September 27, 2015.
Daily Reading: Hosea 8-14.
Background: Hosea 1-7.
Concepts and Connections.
Sow the wind, reap the whirlwind: In this oracle, it becomes apparent that you will reap what you sow. The Lord, through Hosea, beings with a warning blast, to call Israel to attention that they might see their folly and turn from their ways. It seems that Israel did not know how far they had transgressed from the Lord, as they cry out “My God, we—Israel—know you.” They no longer knew Him, however, for their deeds had separated them from their God (see Isaiah 59:1-2). Their words claimed to know righteousness, but their deeds were far from righteous. They were about to reap what they had sown, as the wrath of the Lord was going to come upon them because of their continued iniquity. This phrase can be compared with what the Lord says in Hosea 10:12, where He calls for them to sow righteousness to reap steadfast love, and in10:13, where He says they had plowed iniquity and reaped injustice. Note the dismissal of God by Israel. They had set up kings without going though Him; set up princes without His consent. They had made idols of gold and silver and set them up as God. Yet they said, “My God, we—Israel—know you.” Their words could not override their actions, and they would be sent into Assyrian captivity because of their sin. Israel had forgotten their maker, and punishment was coming.
Israel’s Punishment: In the previous chapter, we saw the Lord call Israel into accusation, with a warning. Here we have the oracle of the Lord’s punishment that He was going to bring on them because they had played the whore with foreign gods and committed adultery with them, leaving their true Husband. The Lord had given them the land, cared for them and brought them up, but they would remain in it no longer, for they had thrown off their God and run to the gods of the people around them. Their offerings and sacrifices to the Lord would not be heard. They had reached out to Egypt instead of the Lord, and Egypt would devour them, after which Assyria would come upon them and lead them away. Their punishment had come, and their prophets and watchmen were all foolish; they prophesied with a snare and there was great corruption in the land. There is a reference made to Baal-peor, where the people of Israel whored with the daughters of Moab and yoked themselves to their god (see Numbers 25:1-9). What they were doing now really was nothing new. Because of their idol worship, the wrath of the Lord would come upon them; Israel, who had been brought up by the Lord in their youth, would be dried up. Their God had rejected them because they had rejected Him.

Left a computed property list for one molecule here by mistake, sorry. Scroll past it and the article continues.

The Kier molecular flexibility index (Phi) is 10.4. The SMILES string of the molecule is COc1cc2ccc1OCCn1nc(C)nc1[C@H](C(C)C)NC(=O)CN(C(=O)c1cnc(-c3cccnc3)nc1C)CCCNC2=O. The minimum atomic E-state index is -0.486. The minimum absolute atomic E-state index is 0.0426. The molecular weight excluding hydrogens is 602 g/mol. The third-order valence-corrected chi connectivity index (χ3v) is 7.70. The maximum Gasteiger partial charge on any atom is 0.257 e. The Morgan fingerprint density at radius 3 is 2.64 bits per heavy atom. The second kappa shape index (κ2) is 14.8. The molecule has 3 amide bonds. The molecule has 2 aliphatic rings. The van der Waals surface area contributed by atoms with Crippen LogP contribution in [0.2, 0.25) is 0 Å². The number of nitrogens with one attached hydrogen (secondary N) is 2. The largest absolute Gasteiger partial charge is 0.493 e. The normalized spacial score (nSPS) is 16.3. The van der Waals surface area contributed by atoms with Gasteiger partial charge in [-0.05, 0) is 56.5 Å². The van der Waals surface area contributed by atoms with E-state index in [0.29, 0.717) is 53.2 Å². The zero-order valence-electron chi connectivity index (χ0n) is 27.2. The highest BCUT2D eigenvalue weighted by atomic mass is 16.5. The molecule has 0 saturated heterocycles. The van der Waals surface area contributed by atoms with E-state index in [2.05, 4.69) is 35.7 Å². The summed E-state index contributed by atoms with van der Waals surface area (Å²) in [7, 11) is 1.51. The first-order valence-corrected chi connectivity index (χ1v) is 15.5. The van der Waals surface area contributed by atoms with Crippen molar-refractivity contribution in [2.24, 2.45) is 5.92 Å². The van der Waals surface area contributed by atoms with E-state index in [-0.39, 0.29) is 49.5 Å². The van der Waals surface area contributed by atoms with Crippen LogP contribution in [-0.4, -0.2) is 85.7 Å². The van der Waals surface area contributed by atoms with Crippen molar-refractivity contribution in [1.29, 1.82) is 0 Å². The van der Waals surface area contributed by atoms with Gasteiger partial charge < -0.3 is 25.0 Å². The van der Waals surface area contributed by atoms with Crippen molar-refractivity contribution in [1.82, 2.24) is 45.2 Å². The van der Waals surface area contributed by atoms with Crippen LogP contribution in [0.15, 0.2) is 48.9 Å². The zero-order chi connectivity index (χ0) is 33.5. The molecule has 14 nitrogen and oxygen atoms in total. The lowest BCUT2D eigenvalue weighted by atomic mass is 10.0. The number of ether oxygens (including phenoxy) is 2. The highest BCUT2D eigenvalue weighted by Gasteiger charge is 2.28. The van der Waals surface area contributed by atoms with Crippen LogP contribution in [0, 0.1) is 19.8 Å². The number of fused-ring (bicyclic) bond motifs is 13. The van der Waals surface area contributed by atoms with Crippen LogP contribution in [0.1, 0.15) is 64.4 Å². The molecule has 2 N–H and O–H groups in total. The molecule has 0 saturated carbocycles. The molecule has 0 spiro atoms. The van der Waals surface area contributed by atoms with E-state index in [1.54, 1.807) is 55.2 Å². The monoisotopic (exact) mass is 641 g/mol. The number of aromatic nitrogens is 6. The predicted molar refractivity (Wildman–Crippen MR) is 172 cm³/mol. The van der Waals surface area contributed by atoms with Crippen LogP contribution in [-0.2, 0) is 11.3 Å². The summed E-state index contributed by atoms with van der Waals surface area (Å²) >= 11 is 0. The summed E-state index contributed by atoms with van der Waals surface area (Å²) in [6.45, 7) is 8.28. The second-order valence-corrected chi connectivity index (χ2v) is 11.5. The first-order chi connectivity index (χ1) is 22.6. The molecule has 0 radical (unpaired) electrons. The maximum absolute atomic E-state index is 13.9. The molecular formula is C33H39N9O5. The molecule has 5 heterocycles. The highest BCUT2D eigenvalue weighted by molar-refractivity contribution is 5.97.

Israel’s punishment continued: There we have a continuation of the oracle against the children of Israel because of the evil that they had done. They were a great nation, and they had the blessings of kings and princes. Yet, with all the wealth they had acquired, they had just gone more and more into idolatry. They built more altars and improved their pillars. Note that the Lord points to this as a heart problem in verse two. Their heart was not set on the Lord their God, but rather on the gods and idols of the peoples around them. Their pride had built them up, rejecting their king and their God, asking what a king could even do for them. They were but mere words and empty oaths, and they were about to be put to shame and exiled by Assyria. Note the despair they would be in, symbolized by their call of the mountains and hills to fall on them (compare with Luke 23:30 and Revelation 6:16). The Lord would discipline, but even in this oracle of punishment, there is a call for repentance, to sow righteousness and reap steadfast love. The Lord did not want them to leave, He did not want to have to punish them. But they had plowed iniquity, and they reaped injustice, and thus they would incur the punishment of God.